On (Ninja Tune, 2010)
For: Amon Tobin, Squarepusher, Bonobo
Byline: Ninja Tune turns in another winner despite dangerously flirting with the "lounge" tag as James Bradell's latest runs a wide gamut of electronic styles alongside wistful improvisations. ***Originally published on www.inyourspeakers.com. Used by permission from Inyourspeakers, LLC.
Theoretically, could a robot play jazz? Like any other genre as old and storied as jazz in all its various permutations throughout the years—such a vigorously, consistently studied, practiced, and performed art—this style has endured largely through its cultivation and use of certain basic properties. Many of these have to do with sheer mechanics—what tones are produced through which instruments, the rhythms used, the essence of rolling-triplet swing, the ballad, the burner, the 12-bar blues, the 32-bar A-A-B-A form, etc. It makes sense that any mechanical attributes to a style of music could indeed be emulated by a computer processing unit, and this simple fact, from classical to rock, to hip-hop, to disco and dance and back again, has created a massively huge macro-genre of electronically generated music, (perhaps foolishly) blanketed simply as “electronica.” But there’s something cold behind a lot of electronic music, that icy beating heart of a metronomic calculator regurgitating simply what it’s been programmed to do. And jazz is a bit different—there’s something else there; something less predictable, inherently tied to the emotional and imaginative responses of which only the human brain is truly capable. This, of course, is the style’s ultimate calling card: the art of improvisation. That wonderful, whimsical way an artist can use technical mastery combined with the creative human spirit to make something wholly unique with each go around—to tell a different story each time.
It is this element that James Bradell, a.k.a. Funki Porcini, wisely clings to in his moody, meditative compositions, and indeed what shines most brightly on this, his sixth official release for the cult-followed experimental hip-hop label Ninja Tune. And actually, this is really the only element of jazz that carries through to Bradell’s work (except for swing... yeah, he can do that. Hard.) Much like his contemporaries, Squarepusher and Amon Tobin, his Funkiness seems to be on the cusp of jazz music’s next step, dropping a traditionally structured format, traditional band setups, etc. and opting instead for a visceral, modal approach, creating soundscapes based on simple motifs—generally bass and drum grooves—and building from there, layering soft textures and harmonic undertones to solidify the feel before allowing an instrument to head off to the races—a synth, a vibraphone, a piano, a demonically processed saxophone (Charlie Parker... in Hell?). Instruments flow from the recognizable—found in the bewilderingly precise, bop-tastic drumming, walking upright bass-lines, and scattered horn samples—to the mysterious, synthetic, and obviously processed, including his trademark time-stretched manipulations of vocals...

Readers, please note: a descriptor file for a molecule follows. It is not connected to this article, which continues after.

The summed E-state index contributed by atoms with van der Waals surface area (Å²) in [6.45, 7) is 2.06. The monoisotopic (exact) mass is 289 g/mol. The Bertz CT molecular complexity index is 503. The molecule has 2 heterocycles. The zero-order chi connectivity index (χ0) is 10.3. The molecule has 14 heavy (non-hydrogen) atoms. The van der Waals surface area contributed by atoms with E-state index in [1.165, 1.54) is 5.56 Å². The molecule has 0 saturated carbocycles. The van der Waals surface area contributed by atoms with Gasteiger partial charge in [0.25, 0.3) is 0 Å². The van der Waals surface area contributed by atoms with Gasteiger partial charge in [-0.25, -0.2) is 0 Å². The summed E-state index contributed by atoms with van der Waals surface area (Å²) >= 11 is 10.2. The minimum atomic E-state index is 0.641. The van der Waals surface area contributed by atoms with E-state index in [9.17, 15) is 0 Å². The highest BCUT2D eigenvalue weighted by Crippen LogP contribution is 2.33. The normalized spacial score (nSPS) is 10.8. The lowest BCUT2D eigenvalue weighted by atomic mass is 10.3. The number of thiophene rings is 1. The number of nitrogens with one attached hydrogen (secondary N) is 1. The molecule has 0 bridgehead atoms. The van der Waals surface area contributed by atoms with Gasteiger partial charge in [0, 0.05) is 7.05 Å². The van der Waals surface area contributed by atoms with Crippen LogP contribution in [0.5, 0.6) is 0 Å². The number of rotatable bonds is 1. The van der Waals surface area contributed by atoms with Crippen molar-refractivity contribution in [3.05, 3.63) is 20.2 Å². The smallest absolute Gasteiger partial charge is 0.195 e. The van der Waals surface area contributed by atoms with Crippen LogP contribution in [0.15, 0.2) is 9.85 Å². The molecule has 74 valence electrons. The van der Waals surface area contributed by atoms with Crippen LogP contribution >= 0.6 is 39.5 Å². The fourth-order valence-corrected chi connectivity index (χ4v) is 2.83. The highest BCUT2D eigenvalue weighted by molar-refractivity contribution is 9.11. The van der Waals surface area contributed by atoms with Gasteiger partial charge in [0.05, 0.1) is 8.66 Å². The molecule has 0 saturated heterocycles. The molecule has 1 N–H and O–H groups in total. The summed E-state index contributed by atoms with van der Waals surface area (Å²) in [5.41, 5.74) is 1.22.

...Computers will (hopefully... let’s not get into “Terminator” conspiracy theories quite yet) never be without their organic components—the men and women who so painstakingly connect their brains with circuit boards to create recordings for us to ponder and enjoy. Those in the Ninja Tune coup (which is currently on a refreshing upswing with the release of Bonobo’s notable Black Sands earlier this year), are thankfully putting in the extra effort to connect with listeners in a way that is undeniably human. Funki Porcini is nowhere without his laptop, but his style simply can’t be divorced from what comes naturally to a true musician: the creative, mindful spirit that is overflowing with fleeting, in-the-moment ideas that blurt forth with both excitement and control.
Please read the full review here.